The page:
Even with minimal light penetration through the ice in late winter, enough photosynthesis takes place for thin layers of algae to grow on the underside of the ice and inside tiny pockets of briny fluid within the ice itself. Rolf and his team of graduate students use corers and ice augers to access the underside of the ice. They collect samples from different ages of ice and record and compare various measurements. “After all these years, it still fascinates me to look in a water sample and see all these organisms, plants and animals, living there,” Gradinger said.
ROLF GRADINGER AUGERING THROUGH ICE TO GATHER SEA WATER BELOW THE SURFACE Photo Credit: Tom Walker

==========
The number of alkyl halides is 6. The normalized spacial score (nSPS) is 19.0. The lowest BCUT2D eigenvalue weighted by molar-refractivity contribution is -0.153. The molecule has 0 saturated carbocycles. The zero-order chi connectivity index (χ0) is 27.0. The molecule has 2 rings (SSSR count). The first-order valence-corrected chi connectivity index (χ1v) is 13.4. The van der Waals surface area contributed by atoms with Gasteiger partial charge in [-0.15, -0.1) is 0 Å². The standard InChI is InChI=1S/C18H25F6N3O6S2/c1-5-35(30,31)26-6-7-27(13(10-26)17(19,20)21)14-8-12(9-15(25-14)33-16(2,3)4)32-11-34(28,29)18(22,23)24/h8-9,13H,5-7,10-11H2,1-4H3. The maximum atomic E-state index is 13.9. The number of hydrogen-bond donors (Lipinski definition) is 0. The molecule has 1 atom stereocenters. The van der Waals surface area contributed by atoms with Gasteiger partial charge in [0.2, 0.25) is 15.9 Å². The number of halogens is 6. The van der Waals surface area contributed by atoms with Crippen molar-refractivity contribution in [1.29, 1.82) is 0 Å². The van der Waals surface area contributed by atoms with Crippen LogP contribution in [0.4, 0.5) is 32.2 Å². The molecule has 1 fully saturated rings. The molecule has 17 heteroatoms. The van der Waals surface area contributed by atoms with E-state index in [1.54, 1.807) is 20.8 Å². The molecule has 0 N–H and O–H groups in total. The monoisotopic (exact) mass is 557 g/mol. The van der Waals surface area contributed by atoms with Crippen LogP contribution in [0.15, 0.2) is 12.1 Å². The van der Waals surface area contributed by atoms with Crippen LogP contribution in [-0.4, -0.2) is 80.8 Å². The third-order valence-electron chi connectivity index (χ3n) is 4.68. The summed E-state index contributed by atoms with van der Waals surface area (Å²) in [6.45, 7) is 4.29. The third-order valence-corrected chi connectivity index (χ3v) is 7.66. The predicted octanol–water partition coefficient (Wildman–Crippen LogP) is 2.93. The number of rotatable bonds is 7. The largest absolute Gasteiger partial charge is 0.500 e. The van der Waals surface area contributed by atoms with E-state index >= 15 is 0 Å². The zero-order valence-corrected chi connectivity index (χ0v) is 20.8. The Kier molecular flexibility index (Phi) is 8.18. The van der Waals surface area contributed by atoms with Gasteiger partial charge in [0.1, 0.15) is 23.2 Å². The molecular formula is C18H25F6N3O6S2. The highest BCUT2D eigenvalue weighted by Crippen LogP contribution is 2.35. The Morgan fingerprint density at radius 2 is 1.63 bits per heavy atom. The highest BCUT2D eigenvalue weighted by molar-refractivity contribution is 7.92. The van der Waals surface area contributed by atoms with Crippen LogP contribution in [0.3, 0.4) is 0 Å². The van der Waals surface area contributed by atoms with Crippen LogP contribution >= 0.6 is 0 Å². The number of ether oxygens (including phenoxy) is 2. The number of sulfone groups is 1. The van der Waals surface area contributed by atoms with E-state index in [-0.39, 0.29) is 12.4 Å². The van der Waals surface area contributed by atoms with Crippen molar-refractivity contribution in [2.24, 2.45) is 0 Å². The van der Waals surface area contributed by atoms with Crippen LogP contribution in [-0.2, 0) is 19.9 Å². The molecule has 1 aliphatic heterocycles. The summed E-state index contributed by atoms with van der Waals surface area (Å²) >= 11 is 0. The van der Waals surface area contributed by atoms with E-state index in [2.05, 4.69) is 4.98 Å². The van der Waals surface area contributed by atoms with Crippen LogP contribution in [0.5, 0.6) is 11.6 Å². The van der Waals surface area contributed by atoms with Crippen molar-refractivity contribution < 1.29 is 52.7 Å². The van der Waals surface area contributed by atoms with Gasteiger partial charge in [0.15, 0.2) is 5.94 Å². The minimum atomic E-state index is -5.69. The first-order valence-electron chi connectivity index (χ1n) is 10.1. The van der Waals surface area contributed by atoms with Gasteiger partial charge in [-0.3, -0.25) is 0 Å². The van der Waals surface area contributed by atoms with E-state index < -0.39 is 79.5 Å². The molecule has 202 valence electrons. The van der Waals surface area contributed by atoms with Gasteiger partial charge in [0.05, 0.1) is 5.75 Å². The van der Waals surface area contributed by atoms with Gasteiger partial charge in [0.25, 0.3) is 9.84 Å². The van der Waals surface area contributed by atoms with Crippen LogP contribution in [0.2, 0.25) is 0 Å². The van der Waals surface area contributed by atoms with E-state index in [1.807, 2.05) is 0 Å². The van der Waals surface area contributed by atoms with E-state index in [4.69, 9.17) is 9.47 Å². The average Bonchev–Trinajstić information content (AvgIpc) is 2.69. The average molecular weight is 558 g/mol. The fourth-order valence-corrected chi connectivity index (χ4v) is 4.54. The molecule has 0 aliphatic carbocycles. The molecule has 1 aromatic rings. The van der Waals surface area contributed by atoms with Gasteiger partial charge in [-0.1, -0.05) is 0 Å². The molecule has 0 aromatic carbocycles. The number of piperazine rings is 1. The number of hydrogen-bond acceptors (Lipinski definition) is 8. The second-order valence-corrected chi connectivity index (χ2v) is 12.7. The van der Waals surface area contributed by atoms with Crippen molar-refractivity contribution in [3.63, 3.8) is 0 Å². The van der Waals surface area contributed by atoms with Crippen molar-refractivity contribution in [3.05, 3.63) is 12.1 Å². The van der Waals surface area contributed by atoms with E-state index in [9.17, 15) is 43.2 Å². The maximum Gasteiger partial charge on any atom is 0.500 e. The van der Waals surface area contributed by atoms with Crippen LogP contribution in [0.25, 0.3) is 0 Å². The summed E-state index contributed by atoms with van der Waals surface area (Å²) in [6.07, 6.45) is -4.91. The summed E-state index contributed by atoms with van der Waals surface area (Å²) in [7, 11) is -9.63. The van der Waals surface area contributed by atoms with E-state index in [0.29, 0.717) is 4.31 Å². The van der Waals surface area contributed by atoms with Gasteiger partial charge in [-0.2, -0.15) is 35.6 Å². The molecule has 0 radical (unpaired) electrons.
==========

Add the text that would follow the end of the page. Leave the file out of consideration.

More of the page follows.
“I try to understand the role of the Bering Sea ice and the productivity of the sea itself,” Rolf says. “I measure the biomass and productivity in the sea ice and compare it to what is in the water column and at the sea bottom. We must always keep in mind that what happens on the base of the sea ice especially impacts what goes on at the bottom of the sea. Tiny animals eat the algae; cod eat the little animals; seals eat the cod; polar bears eat the seals. The part of the algae bloom that sinks to the sea floor is eaten there by bottom dwellers and those animals—clams primarily—are eaten by walrus, and ducks that people eat.” Clearly, an upset to one portion of the food chain unbalances the whole.
GRADINGER’S TEAM GATHERING SAMPLES DURING ICE DEPLOYMENT Photo Credit: Tom Walker
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Monday, 23 March 2009 15:44
Ice Deployment, Best Laid PlansWritten by Tom Litwin: On Thin Ice